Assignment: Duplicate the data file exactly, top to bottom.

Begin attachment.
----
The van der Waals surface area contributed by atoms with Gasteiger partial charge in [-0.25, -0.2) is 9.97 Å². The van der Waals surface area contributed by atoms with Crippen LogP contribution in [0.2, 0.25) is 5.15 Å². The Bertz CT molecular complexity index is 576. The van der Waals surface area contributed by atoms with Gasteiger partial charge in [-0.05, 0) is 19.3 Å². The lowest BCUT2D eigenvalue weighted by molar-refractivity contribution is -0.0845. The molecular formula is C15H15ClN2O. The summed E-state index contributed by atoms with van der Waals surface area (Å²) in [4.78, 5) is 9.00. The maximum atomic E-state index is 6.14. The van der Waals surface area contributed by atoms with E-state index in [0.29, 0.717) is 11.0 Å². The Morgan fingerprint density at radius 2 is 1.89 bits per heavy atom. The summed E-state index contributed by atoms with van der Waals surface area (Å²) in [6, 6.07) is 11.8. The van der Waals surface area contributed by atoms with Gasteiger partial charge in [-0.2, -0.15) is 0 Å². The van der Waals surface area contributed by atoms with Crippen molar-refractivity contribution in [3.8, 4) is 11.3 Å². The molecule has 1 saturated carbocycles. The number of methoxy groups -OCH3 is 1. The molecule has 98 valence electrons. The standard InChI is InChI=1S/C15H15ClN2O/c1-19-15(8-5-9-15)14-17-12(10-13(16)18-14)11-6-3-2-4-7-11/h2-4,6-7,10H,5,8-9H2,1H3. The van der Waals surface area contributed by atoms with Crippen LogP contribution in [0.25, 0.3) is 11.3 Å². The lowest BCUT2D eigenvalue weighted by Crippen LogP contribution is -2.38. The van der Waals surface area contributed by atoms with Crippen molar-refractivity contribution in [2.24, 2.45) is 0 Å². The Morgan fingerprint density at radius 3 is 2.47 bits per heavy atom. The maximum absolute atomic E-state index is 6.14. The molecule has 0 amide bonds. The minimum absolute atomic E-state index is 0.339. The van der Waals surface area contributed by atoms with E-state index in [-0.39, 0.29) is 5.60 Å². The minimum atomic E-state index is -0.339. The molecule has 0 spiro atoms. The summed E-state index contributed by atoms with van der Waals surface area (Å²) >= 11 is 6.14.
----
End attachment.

The van der Waals surface area contributed by atoms with Gasteiger partial charge in [-0.25, -0.2) is 9.97 Å². The van der Waals surface area contributed by atoms with Crippen LogP contribution in [0.2, 0.25) is 5.15 Å². The Bertz CT molecular complexity index is 576. The van der Waals surface area contributed by atoms with Gasteiger partial charge in [-0.05, 0) is 19.3 Å². The lowest BCUT2D eigenvalue weighted by molar-refractivity contribution is -0.0845. The molecular formula is C15H15ClN2O. The summed E-state index contributed by atoms with van der Waals surface area (Å²) in [4.78, 5) is 9.00. The maximum atomic E-state index is 6.14. The van der Waals surface area contributed by atoms with E-state index in [0.29, 0.717) is 11.0 Å². The Morgan fingerprint density at radius 2 is 1.89 bits per heavy atom. The summed E-state index contributed by atoms with van der Waals surface area (Å²) in [6, 6.07) is 11.8. The van der Waals surface area contributed by atoms with Gasteiger partial charge in [-0.2, -0.15) is 0 Å². The van der Waals surface area contributed by atoms with Crippen molar-refractivity contribution in [3.8, 4) is 11.3 Å². The molecule has 1 saturated carbocycles. The number of methoxy groups -OCH3 is 1. The molecule has 98 valence electrons. The standard InChI is InChI=1S/C15H15ClN2O/c1-19-15(8-5-9-15)14-17-12(10-13(16)18-14)11-6-3-2-4-7-11/h2-4,6-7,10H,5,8-9H2,1H3. The van der Waals surface area contributed by atoms with Crippen LogP contribution in [0.25, 0.3) is 11.3 Å². The lowest BCUT2D eigenvalue weighted by Crippen LogP contribution is -2.38. The van der Waals surface area contributed by atoms with Crippen molar-refractivity contribution in [2.24, 2.45) is 0 Å². The Morgan fingerprint density at radius 3 is 2.47 bits per heavy atom. The maximum absolute atomic E-state index is 6.14. The molecule has 0 amide bonds. The minimum absolute atomic E-state index is 0.339. The van der Waals surface area contributed by atoms with E-state index in [-0.39, 0.29) is 5.60 Å². The minimum atomic E-state index is -0.339. The molecule has 0 spiro atoms. The summed E-state index contributed by atoms with van der Waals surface area (Å²) >= 11 is 6.14.